-- the big inning? Jack Wilson laid down a perfect push bunt along the first-base line. Ichiro bunted him over to second. Figgins then singled nicely into center to move Jack to third. Figgins then stole second to take away the double-play possibility and put the winning run in scoring position. Gutierrez then drilled a single into center, scoring both runners and ending the game.
-- now, the Ichiro/Figgins stat. Figgins scored the winning run of the game and had two hits. Ichiro didn't get a hit or score. The Mariners remain 12-6 when both players score and 17-28 when both collect hits.
1) Felix Hernandez
If this were someone else, I'd probably say that the guy can't do much more than this. We're dealing with Felix Hernandez, though, and we know he's capable of being even better. Dwelling on this fact too much, however, diverts from the attention this outing should get. Eight innings of two-hit shutout ball is insanely good, and doubly so against a great hitting offense like that of the Chicago White Sox. I was a bit upset with Don Wakamatsu for pulling Felix after the eighth inning since he only had thrown 93 pitches. Maybe Wakamatsu wants to do this every once in a while to cut back on the Felix workload for an inning here or an inning there. Is there much to gain by pushing the pedal to the metal with Felix when the team has no chance of a playoff berth? Probably not. I don't think I can consider quite close to a Cy Young drive either, which I think would be the only reason to work Felix pretty hard, but he's got multiple years left on his deal, and this year is only so important. To give you an idea of just how good he was in this game, this was his most efficient start in terms of pitches per inning, and his only other two-hit start was a nine-inning complete game on June 30th where he racked up 10 strikeouts.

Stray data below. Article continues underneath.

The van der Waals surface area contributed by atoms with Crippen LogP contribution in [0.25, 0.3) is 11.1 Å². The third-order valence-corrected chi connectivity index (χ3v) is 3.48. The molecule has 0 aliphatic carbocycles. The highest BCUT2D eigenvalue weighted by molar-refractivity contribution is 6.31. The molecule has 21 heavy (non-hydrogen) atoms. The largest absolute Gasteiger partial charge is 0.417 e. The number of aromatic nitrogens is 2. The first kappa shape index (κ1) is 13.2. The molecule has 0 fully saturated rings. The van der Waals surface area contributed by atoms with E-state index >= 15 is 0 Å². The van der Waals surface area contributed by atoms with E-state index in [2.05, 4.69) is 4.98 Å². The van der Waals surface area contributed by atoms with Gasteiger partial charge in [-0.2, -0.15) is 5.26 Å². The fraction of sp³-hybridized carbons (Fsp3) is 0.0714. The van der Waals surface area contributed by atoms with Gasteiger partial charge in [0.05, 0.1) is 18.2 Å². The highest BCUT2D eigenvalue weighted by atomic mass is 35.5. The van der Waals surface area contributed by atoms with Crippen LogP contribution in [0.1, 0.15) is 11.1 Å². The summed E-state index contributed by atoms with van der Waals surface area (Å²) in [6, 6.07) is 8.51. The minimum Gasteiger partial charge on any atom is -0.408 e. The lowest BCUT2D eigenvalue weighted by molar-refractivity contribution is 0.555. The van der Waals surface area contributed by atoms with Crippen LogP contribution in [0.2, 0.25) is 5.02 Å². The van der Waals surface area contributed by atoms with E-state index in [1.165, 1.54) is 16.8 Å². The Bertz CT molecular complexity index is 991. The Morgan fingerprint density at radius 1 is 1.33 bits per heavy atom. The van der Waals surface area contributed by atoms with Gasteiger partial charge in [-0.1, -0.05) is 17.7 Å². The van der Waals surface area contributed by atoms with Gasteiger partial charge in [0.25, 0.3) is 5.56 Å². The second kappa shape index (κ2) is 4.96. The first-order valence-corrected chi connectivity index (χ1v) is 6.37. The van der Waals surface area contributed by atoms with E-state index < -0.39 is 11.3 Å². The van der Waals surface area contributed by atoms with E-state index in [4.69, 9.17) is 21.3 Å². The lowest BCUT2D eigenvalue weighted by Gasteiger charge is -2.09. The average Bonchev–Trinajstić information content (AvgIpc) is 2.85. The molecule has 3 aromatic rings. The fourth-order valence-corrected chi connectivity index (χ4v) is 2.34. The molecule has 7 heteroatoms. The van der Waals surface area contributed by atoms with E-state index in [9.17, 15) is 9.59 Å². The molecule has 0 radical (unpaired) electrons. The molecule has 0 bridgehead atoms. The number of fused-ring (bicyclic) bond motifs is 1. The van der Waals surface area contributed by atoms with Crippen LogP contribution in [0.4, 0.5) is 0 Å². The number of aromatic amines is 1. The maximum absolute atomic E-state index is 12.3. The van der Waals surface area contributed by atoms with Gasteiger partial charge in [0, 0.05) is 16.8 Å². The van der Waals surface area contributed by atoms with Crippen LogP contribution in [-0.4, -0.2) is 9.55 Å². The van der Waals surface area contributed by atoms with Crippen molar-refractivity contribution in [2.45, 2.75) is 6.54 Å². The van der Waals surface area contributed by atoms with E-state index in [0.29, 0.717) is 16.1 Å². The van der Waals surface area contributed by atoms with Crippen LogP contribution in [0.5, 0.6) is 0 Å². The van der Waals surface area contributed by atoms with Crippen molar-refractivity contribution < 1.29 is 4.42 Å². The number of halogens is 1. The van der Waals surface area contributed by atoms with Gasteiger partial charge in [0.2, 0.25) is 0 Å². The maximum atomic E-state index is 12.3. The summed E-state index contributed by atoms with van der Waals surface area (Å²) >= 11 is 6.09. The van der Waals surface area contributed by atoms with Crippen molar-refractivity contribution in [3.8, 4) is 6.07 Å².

2) Franklin Gutierrez
I actually was typing up this piece before the game ended, and I had Gutierrez in the second slot of gameballs before he got the game-winning hit. Now it's impossible to put him any lower, and you could make an argument of him as the number-one gameball, but Felix was just electric through eight innings. This was the first three-hit game for Gutierrez since May 4th. He was a .337 hitter at the end of that game. Now he's a .257 hitter. Gutierrez warming back up could go a long way toward making the rest of the Mariners' season watchable. The Mariners won six straight and eight of 12 in late June, and they haven't been watchable since. Sure, I watch them anyway, but to give it my undivided attention wouldn't be a good use of time. So, I pull it up in the MLB.tv browser and do some other stuff, and I check back every once in a while or every time Dave Niehaus or Dave Sims raises their tone of voice in some sort of excitement. It works pretty well. Anyway, Gutierrez had a great night and drove in the Mariners' only two runs of the game on the final play of the game.